Oops.

How do I know the communication problem was on my end? Because every answer I received outlined the author’s thoughts on wisdom. When everyone misinterprets what you say, chances are pretty good that the problem lies in how you’re saying it.

Discovering my mistake, I rephrased the question, so a couple of these later responses were right on the money. But there just wasn’t enough time left to get everyone on board. My bad, and my sincere apologies.

So note to self (lesson learned): in making requests, be succinct, and for God’s sake don’t capitalize anything unless you really, really mean it.

Sigh.

Since I didn’t get to write the article I had intended to write, here are a few posts on joyful learning and the educational system, just to whet your appetite:

As for my fellow Cumpulsio Literosa sufferers who read every last word of this post, you have my deepest sympathies, and, as always…

My eternal gratitude,

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Comments

  1. says

    Aha. The moment arrives. So that’s what they call it: Cumpulsio Literosa. Of course, you are not alone with this affliction.
    You know, we do go about our days not just hurrying through reading but hurrying through life , hence, the stop and smell the roses message hits home. I do stop frequently but I don’t always know the name of the rose or whatever other flower it is that catches my eye. And without knowing the name, some pieces of understanding are missing. Today, you have added a piece to my puzzle of understanding. Cumpulsio Literosa – thank you.

  2. EM says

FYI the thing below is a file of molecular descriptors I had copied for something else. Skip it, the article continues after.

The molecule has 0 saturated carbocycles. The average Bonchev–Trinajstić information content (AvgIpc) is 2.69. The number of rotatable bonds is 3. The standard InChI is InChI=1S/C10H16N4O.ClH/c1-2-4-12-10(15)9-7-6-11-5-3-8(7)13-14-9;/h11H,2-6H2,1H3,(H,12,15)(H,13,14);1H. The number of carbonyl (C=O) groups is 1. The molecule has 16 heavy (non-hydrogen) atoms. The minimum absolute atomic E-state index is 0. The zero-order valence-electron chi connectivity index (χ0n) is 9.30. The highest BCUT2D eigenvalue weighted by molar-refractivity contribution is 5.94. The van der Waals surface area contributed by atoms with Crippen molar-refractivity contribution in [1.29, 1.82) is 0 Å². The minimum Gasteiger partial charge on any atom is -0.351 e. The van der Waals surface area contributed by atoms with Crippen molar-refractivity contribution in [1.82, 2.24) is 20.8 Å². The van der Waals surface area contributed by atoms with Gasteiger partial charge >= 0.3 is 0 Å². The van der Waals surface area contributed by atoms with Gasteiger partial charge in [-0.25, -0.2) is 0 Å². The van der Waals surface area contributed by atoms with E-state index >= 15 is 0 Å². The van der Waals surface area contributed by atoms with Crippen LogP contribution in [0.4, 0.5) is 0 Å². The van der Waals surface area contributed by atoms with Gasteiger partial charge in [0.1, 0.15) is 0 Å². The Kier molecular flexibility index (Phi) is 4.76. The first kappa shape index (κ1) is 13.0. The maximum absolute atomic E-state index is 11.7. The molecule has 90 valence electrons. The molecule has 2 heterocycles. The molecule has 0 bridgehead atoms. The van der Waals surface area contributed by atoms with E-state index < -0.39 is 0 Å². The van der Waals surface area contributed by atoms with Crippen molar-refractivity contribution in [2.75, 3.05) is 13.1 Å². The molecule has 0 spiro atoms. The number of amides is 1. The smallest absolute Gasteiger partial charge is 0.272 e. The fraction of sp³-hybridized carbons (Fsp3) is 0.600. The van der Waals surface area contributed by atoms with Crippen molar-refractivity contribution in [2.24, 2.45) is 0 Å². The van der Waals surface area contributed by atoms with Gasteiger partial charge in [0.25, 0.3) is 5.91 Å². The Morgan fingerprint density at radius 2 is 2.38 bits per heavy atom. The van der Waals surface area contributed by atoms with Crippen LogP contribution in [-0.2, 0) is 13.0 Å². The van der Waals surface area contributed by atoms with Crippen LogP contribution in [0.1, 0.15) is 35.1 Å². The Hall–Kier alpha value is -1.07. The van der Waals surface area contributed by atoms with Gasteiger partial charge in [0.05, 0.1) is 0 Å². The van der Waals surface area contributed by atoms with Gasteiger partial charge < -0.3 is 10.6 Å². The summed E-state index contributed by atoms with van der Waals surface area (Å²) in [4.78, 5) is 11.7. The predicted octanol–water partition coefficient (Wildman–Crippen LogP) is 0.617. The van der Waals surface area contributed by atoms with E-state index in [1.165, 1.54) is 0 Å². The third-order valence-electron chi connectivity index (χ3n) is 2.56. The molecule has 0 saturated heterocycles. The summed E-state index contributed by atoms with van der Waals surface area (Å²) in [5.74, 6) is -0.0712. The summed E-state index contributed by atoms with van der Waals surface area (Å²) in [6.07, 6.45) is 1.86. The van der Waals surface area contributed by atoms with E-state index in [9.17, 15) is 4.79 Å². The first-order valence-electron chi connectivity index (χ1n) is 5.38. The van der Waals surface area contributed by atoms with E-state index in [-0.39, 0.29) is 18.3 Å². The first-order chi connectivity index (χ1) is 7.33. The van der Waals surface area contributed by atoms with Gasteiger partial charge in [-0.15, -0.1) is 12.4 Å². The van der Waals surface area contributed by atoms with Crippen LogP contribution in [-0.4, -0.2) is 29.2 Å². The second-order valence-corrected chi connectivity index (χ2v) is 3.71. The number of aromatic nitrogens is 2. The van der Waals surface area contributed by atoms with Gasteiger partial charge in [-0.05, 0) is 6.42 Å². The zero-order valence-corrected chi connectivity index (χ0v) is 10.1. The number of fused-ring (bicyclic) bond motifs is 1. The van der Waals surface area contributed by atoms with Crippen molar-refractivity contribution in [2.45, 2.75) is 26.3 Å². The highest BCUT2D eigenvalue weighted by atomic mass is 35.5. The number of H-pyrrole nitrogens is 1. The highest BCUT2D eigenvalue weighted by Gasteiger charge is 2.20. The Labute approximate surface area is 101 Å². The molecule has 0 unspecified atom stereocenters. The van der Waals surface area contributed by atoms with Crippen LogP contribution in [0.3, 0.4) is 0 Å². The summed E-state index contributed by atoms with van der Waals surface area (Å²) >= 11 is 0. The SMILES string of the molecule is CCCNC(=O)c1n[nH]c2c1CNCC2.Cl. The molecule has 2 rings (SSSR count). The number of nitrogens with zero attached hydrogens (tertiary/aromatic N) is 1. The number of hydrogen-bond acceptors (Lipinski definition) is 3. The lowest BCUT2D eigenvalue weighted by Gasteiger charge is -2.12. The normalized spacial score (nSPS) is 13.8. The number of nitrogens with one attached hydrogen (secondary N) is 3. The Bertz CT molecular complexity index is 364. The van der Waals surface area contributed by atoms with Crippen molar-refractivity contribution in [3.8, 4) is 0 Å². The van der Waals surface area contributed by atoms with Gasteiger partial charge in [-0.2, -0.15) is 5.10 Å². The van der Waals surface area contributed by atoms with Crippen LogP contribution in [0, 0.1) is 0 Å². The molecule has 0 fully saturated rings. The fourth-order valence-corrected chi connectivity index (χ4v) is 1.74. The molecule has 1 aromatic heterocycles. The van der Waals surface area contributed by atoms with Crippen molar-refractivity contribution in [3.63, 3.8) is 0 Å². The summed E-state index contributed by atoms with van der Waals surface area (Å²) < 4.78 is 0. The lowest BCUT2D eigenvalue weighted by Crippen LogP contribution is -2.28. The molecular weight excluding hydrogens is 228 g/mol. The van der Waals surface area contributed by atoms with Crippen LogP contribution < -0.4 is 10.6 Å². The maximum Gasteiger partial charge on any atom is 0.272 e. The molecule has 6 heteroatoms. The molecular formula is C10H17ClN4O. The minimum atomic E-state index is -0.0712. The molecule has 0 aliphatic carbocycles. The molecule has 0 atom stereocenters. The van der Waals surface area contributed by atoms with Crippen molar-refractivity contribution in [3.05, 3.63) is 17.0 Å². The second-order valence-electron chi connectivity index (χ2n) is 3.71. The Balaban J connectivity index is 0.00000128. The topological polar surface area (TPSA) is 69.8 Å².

Lol. You’re welcome, but I have to make sure that J.K. Rowling and the remarkable Hermione share in the credit. Their wonderful spells inspired the name. :)

  3. says

    Great writing! I love the lesson taught of allowing a plan evolve to what It (capitalize intended) wants to be and not what we think It should be. I look forward to your October postings. Mahalo for sharing and letting me feel better about my compulsive need to read :)!

  4. says

    LOL EM! Looks like the universe guided you in the right direction. You just had to travel there via the Errant Question Trail.
    I wonder if we couldn’t think of “Designing a Learning Process for the Human Spirit,” as Life? We could but it wouldn’t be correct. Not until we open our eyes and embrace the verb of designing would it be right. Then we could call it living.
    Superb thought provoking essay EM!

  5. EM says

    toni – You’re very welcome. I hope you’ll add your voice to October’s “redesign education project”!

  6. EM says

    Dave – Lol. Not the most efficient path, maybe, but as long as it gets me there.
    And another lol. Living is surely the ultimate learning process for the human spirit. Now that you mention it, that very concept lies at the heart of Mind Unbound’s October group project. Together, we can focus on our most joyful living/learning experiences and then mirror those experiences in schools on purpose. Imagine where we could go with an entire generation of kids who had learned to expect joy and success as a result of challenging the unknown!

  7. says

    EM, this is priceless. You are such an inspired —and inspiring— spirit in our community” have been from the very first day that Dwayne (as I recall) “discovered” you for us!
    I am overwhelmed by your intention to create yet another forum of sorts for us in October; quite a delicious prospect with the bountiful talent you have as a writer. Sweet anticipation!

  8. EM says

    Mahalo, mahalo, mahalo Rosa.
    I still remember discovering Talking Story just a week or two into my blogging journey. I remember thinking right from the start how much I would love to be a part of the Ho’ohana community, and it seems to me that my wish came true in just a couple of weeks. I’m not quite sure how you found me, but it felt like wish fulfillment on a cosmic scale.
    Grateful to be a part of it,
    EM :)